And, oh the struggles! What family doesn’t or hasn’t had them? Don’t believe your social media feed. We all present to the world the best of our family. And there’s nothing wrong with that. I, personally, think it’s OK to use social media as a personal parent brag book. But I do not fool myself into thinking that it is the whole picture of ANY family – including mine.

So what did my dear husband and I do to survive the struggles that each phase brought? We hit our knees! (Well, not really – I actually only occasionally pray on my knees J) But, PRAY, we did! And, DO!

I’ve said it before…who can survive marriage, parenthood, or life without God? I pray to the One who knows all, sees all, and still loves us all. Without Him, I would have given up long ago.

Even now, with my children in high school, emerging adulthood, and adulthood – I know that I still have much to survive (!) and much to offer them. I can’t do either of those things very well without God.

So, I pray. I confide in, cry to, seek wisdom and advice from God in Heaven who loves my kids, and the phase they’re in, even more than I do.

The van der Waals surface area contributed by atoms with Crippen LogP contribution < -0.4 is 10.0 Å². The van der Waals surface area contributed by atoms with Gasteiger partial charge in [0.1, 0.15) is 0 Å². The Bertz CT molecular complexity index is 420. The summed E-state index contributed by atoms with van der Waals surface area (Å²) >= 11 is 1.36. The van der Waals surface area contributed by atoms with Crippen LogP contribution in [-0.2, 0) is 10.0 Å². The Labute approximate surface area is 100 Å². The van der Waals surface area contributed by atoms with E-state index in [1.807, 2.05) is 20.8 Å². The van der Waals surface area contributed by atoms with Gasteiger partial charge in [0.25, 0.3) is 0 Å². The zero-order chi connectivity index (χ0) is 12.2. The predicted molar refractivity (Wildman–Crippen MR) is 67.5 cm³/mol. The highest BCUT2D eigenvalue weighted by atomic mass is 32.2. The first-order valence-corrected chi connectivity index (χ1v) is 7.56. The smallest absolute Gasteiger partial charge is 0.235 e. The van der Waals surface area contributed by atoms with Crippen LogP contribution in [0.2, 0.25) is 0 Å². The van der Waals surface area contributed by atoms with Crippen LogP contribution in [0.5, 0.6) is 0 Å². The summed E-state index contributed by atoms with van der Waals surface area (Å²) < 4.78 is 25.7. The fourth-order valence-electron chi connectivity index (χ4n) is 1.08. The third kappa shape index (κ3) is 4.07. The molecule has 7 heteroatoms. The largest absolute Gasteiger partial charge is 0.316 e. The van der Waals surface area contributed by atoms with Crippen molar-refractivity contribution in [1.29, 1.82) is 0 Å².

The Bible says, “We do not know what to do but we are looking to You for help.” (2 Chronicles 20:12)

Remember, they’re just phases…but they last our entire lifetime. Don’t try to do it alone.

Saturday, May 20, 2017

Stand Your Ground

by Tim Howard

Everyone is tempted! That’s one thing all of us have in common! 

The correct question isn’t – Are we tempted – but how does a person deal with temptation? Do you say YES and yield to the strong desire within or say NO and stand your ground?

The answer you give will affect your future in a variety of ways.

C. S. Lewis made these insightful observations about temptation: “No man knows how bad he is until he has tried very hard to be good. A silly idea is current that good people do not know what temptation means. That is an obvious lie. But only those who try to resist temptation know how strong it is... Christ, because He was the only Man who never yielded to temptation, is also the only Man who knows to the full what temptation means.”

According to the dictionary, temptation is the act of enticement with the purpose of causing you to do something wrong or unprofitable by promising something positive.  

Temptation motivates you to do bad by promising you something good. According to the Bible, every temptation that seeks to entice and entrap mankind is designed for ignoble purposes. It is very important that we learn to say NO when temptation comes our way.